Perhaps the founding father of avant-garde jazz, Kenton’s experimental big-band arrangements had more in common with modern classical than swinging bop.
- Innovations in Modern Music (1950) A
- City of Glass (1951) A-
- New Concepts of Artistry in Rhythm (1953) A-
- Sketches on Standards (1953) A-
- Makes a strong case for Kenton being a better arranger/conductor than he is composer. The decision to play the main theme of “Sophisticated Lady” on electric guitar will forever be one of his finest moments. Nevertheless, the atonalism is sorely missed.
- This Modern World (1953) A
- Portraits on Standards (1953) A-
- Example #2 of why Stan Kenton may be a better arranger/conductor than composer. This collection of covers features soft and subtle arrangements, which make the brass climaxes all the more volcanic.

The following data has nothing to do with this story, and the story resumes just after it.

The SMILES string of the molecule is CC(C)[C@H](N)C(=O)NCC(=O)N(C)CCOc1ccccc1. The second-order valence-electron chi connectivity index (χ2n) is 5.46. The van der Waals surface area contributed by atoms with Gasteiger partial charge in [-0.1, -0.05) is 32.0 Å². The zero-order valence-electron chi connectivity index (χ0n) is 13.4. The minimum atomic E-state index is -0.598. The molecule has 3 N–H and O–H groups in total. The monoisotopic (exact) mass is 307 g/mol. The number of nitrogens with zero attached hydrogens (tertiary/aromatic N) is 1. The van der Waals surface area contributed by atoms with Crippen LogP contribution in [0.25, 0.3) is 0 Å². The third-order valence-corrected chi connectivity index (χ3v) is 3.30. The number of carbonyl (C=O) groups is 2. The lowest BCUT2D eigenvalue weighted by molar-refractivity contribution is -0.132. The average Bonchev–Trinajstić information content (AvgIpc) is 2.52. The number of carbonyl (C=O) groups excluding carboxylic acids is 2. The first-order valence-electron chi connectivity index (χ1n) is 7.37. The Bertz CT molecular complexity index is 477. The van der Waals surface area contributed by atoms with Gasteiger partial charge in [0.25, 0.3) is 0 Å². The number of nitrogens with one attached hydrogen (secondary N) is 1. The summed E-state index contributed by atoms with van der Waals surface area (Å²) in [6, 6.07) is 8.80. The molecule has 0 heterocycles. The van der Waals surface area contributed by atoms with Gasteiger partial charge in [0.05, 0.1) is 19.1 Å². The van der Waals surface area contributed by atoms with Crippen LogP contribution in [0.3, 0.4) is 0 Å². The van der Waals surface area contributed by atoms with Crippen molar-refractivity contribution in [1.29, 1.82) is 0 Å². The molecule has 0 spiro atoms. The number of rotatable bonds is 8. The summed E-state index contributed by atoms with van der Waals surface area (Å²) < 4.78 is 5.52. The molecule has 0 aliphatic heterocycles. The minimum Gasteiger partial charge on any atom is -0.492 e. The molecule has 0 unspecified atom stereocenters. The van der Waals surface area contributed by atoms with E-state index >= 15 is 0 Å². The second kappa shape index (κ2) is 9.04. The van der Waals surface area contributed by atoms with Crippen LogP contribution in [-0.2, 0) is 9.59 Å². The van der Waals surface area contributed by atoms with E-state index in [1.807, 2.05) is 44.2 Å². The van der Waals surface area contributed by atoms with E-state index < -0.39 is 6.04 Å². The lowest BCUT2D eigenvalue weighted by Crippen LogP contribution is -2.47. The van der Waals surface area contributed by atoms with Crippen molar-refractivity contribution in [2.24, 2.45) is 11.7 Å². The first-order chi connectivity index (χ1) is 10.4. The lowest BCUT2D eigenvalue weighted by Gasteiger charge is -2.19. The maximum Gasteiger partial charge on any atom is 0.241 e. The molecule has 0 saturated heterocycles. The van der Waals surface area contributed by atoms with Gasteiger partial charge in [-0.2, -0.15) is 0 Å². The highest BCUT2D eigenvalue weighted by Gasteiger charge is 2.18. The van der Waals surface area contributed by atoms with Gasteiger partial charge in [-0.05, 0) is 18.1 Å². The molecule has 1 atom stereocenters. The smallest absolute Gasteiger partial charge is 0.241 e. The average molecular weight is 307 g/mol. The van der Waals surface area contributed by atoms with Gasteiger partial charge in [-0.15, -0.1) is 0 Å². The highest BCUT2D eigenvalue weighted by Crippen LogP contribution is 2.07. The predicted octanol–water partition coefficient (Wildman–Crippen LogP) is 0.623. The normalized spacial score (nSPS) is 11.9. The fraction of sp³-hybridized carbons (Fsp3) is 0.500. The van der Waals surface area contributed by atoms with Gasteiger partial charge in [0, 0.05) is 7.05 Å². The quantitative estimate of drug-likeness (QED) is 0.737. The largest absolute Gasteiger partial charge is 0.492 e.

- Contemporary Concepts (1955) B+
- A sterling rendition of “Yesterdays” saves this LP from being a run-of-the-mill placeholder set. By this point in his career, Kenton had retired his early avant-garde experiments in favor of a back-to-basics approach of controlled, syncopated swing. The material is far from essential yet the Kenton Orchestra close to peak form.
- Duet (1955, with June Christy) A-
- Kenton in Hi-Fi (1956) A-
- Cuban Fire! (1956) B+
- Kenton with Voices (1957) C
- Post-1953, Stan Kenton left behind the experimentation of his early days for conservative, big-band pop. The arrangements are unimaginative and the “voices” flat-out suck. Avoid Kenton post-1956.
- Rendezvous with Kenton (1957) C+
- I hated City of Glass for not being jazzy enough. I hate Rendezvous with Kenton 1,000 times more for being too jazzy. This is big bland big band that belongs in a trash bag.